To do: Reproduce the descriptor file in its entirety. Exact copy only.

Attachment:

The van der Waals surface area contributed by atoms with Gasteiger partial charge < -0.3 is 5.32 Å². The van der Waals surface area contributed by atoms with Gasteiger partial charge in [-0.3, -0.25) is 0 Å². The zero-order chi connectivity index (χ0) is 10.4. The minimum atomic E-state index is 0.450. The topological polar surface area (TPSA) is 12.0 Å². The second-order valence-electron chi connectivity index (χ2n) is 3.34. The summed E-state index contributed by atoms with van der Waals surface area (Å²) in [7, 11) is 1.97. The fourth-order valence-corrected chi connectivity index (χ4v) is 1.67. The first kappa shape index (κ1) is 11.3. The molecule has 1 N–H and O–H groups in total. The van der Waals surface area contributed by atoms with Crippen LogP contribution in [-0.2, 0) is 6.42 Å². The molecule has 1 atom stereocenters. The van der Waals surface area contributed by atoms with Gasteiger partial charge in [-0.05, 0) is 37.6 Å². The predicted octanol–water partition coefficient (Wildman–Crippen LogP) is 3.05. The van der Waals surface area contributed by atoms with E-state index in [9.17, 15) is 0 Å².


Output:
The van der Waals surface area contributed by atoms with Gasteiger partial charge < -0.3 is 5.32 Å². The van der Waals surface area contributed by atoms with Gasteiger partial charge in [-0.3, -0.25) is 0 Å². The zero-order chi connectivity index (χ0) is 10.4. The minimum atomic E-state index is 0.450. The topological polar surface area (TPSA) is 12.0 Å². The second-order valence-electron chi connectivity index (χ2n) is 3.34. The summed E-state index contributed by atoms with van der Waals surface area (Å²) in [7, 11) is 1.97. The fourth-order valence-corrected chi connectivity index (χ4v) is 1.67. The first kappa shape index (κ1) is 11.3. The molecule has 1 N–H and O–H groups in total. The van der Waals surface area contributed by atoms with Crippen LogP contribution in [-0.2, 0) is 6.42 Å². The molecule has 1 atom stereocenters. The van der Waals surface area contributed by atoms with Gasteiger partial charge in [-0.05, 0) is 37.6 Å². The predicted octanol–water partition coefficient (Wildman–Crippen LogP) is 3.05. The van der Waals surface area contributed by atoms with E-state index in [9.17, 15) is 0 Å².